After about 40 minutes of grumbling and panting like an old dog chasing a rabbit, we made it to the cave entrance. After the exertion of the climb and the warm day, the cold temperature in the cave was quite refreshing. There was very little ice in the cave, just a few short stalagmite-like pillars of ice here and there. I’d expected more ice in April. The main (“tourist”) chamber is fairly well lit as the cave entrance faces south and it was easy to get 40 or 50 meters into the cave with out any additional light. We hadn’t bothered to bring a flashlight with us so didn’t want to risk a slip or twisted ankle in the dark – bad enough that we kept messing up our dark-adapted eyesight with flash photos! We probably poked about in the cave for about 15 minutes before we headed out into the warm sunshine and sat on a ledge overlooking the valley and ate our lunch.

The hike down the slope was a bit tricky in the loose rock, but at least it went quite a bit quicker than the uphill. We found our bikes and ground our way up the first kilometer up to the high point of the road, paused for a photo op and then made excellent time on the mostly downhill run back to the parking lot. The round trip took us about 4 hours. It really was a great day and it encourages me that I should be getting in shape and doing more of this. Scott is a pretty enthusiastic hiker and scrambler and I’m trying to convince him (and me!) that we should do enough hiking this year that I could summit a 10000’ peak before this year’s hiking season is out.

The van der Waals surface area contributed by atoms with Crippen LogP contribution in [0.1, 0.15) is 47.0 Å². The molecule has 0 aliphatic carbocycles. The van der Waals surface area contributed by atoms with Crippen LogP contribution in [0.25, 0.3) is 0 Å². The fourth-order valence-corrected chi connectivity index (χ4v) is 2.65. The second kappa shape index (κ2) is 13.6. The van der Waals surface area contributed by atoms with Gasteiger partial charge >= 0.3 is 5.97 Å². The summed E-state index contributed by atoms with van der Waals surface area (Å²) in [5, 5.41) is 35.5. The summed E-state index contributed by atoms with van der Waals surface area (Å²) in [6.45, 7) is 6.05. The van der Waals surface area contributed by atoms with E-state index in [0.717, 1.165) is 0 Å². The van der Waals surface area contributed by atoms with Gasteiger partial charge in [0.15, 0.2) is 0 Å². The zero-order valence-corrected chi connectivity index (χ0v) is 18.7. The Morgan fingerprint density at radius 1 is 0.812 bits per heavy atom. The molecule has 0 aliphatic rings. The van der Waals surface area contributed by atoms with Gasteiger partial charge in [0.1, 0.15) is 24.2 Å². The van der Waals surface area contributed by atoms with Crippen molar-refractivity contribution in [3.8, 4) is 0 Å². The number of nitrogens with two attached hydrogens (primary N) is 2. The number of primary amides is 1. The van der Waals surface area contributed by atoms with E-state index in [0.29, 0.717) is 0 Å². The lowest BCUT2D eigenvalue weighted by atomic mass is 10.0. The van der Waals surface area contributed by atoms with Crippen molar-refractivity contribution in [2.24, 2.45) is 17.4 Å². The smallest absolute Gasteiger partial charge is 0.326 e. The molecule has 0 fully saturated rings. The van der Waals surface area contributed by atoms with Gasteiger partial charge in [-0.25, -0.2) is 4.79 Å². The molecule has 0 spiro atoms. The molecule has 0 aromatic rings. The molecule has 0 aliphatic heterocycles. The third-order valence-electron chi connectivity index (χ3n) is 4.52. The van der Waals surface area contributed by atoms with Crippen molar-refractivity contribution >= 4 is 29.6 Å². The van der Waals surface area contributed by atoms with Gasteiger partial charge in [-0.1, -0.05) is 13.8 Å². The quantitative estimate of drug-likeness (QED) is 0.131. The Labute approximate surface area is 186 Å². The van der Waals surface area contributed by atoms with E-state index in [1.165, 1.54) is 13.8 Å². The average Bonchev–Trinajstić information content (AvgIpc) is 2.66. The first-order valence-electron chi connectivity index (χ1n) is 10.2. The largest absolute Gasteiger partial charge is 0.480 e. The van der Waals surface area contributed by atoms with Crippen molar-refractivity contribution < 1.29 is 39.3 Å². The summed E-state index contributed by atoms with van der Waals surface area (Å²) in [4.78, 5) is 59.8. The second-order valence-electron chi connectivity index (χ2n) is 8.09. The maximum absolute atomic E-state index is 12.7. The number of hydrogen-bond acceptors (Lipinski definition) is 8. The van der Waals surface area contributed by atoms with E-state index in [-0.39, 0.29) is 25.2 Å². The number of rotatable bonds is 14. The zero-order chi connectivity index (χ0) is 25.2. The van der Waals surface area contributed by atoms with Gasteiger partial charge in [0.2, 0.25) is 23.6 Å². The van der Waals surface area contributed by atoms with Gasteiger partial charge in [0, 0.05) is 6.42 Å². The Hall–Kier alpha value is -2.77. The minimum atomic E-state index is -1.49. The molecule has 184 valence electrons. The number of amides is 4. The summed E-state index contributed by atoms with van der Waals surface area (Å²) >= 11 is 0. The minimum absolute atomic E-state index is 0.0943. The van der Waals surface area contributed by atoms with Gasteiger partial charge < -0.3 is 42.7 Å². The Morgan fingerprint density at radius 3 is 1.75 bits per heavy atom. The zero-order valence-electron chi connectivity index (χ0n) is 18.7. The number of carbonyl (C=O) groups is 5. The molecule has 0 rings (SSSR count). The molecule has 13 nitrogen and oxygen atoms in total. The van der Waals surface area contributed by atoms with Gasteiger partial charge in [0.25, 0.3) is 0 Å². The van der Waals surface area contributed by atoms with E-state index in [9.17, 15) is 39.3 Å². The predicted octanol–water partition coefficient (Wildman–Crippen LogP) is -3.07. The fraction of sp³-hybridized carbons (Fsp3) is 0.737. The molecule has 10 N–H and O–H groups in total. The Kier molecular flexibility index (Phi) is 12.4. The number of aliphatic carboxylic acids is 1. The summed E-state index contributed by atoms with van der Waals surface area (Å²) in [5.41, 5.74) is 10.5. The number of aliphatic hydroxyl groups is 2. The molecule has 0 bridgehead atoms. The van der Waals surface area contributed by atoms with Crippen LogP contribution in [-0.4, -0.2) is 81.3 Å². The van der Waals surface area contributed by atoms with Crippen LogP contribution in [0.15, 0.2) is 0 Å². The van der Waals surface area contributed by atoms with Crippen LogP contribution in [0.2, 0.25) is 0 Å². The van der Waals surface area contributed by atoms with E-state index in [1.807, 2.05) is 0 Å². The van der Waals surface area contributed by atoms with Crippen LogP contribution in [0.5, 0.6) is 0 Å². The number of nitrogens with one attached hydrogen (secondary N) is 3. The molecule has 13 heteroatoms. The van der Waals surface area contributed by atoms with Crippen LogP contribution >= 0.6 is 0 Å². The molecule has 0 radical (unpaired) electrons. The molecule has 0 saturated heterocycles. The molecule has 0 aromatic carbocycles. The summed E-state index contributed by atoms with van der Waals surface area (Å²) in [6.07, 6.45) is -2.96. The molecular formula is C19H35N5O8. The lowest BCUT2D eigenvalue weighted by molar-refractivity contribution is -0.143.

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14 Apr 2010

Posted by under Mr. FixIt

Heated Motorbike Grips (Part 1)

The best thing since sliced bread.

After years of procrastinating I finally (at Brenda’s prompting) purchased and installed heated grips on both of our motorcycles – last June! Then I continued the trend by procrastinating on posting this write up. As a reward for mentioning to Sean just how much more pleasant cool/cold weather riding is when you have warm hands, Sean has prompted me to describe how I did it. So here’s the skinny.

I decided to use Symtec Motorcycle Grip Heaters that are installed underneath the stock grips. In my research over a couple of years, I’d sort of settled on these as the simplest to install and the most cost effective grip heaters available. I ordered them in from the US when I couldn’t find a local supplier.  Continue Reading »